The Consumer Product Safety Commission failed to exploit an opportunity to crack down on unsafe lead-tainted toy jewelry imports. This past August, Congress temporarily authorized the CPSC to make rules governing the manufacture of such products and to pursue violators in court -- powers the agency had lost after the resignation of its chairman left it without the necessary quorum. But that special authorization expired last week without the agency taking action against lead-tainted children's jewelry.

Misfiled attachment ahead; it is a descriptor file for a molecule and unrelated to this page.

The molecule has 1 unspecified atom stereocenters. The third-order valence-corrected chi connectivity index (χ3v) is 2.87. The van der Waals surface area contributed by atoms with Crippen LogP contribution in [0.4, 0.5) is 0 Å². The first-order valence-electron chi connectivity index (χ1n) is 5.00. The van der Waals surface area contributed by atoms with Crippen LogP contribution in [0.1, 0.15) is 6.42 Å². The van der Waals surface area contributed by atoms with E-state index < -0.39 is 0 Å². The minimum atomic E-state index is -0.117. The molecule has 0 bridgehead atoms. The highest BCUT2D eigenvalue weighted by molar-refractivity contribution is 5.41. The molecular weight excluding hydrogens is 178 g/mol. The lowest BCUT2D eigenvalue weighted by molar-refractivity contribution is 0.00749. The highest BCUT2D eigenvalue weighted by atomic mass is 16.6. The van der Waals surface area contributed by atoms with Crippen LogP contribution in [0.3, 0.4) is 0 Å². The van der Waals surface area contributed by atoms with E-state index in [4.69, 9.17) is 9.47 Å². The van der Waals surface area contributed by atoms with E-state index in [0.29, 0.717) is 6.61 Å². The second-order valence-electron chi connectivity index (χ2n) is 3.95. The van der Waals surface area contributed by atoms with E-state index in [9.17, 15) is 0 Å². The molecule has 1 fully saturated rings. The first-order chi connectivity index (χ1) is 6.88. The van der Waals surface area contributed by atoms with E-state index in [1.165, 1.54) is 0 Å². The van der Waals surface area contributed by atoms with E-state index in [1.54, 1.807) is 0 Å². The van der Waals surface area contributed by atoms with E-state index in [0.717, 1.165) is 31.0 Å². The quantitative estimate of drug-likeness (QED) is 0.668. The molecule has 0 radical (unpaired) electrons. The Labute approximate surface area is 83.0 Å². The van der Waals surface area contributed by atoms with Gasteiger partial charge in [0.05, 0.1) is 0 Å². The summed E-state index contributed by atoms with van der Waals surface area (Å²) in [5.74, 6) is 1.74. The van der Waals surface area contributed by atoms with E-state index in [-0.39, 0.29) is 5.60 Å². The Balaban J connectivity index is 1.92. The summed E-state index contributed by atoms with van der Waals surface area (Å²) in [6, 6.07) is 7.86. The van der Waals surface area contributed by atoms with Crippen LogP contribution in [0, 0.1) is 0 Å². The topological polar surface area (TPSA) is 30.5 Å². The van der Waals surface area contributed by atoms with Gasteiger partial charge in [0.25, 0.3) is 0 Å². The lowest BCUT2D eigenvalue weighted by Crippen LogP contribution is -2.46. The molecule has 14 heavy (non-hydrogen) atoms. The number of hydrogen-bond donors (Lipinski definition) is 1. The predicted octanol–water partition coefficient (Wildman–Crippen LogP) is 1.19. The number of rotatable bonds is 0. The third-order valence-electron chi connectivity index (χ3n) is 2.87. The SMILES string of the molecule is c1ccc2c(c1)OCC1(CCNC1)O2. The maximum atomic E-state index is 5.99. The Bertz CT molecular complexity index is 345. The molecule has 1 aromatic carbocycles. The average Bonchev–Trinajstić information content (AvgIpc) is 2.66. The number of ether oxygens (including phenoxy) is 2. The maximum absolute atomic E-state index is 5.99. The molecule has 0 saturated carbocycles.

Consumer and environmental groups, as well as parents, are increasingly frustrated with the CPSC's sluggish pace. A CPSC spokeswoman said the agency didn't get to a vote to ban lead in children's jewelry because the necessary research on the issue by staff hadn't been completed before the temporary authorization expired.
Source: The Wall Street Journal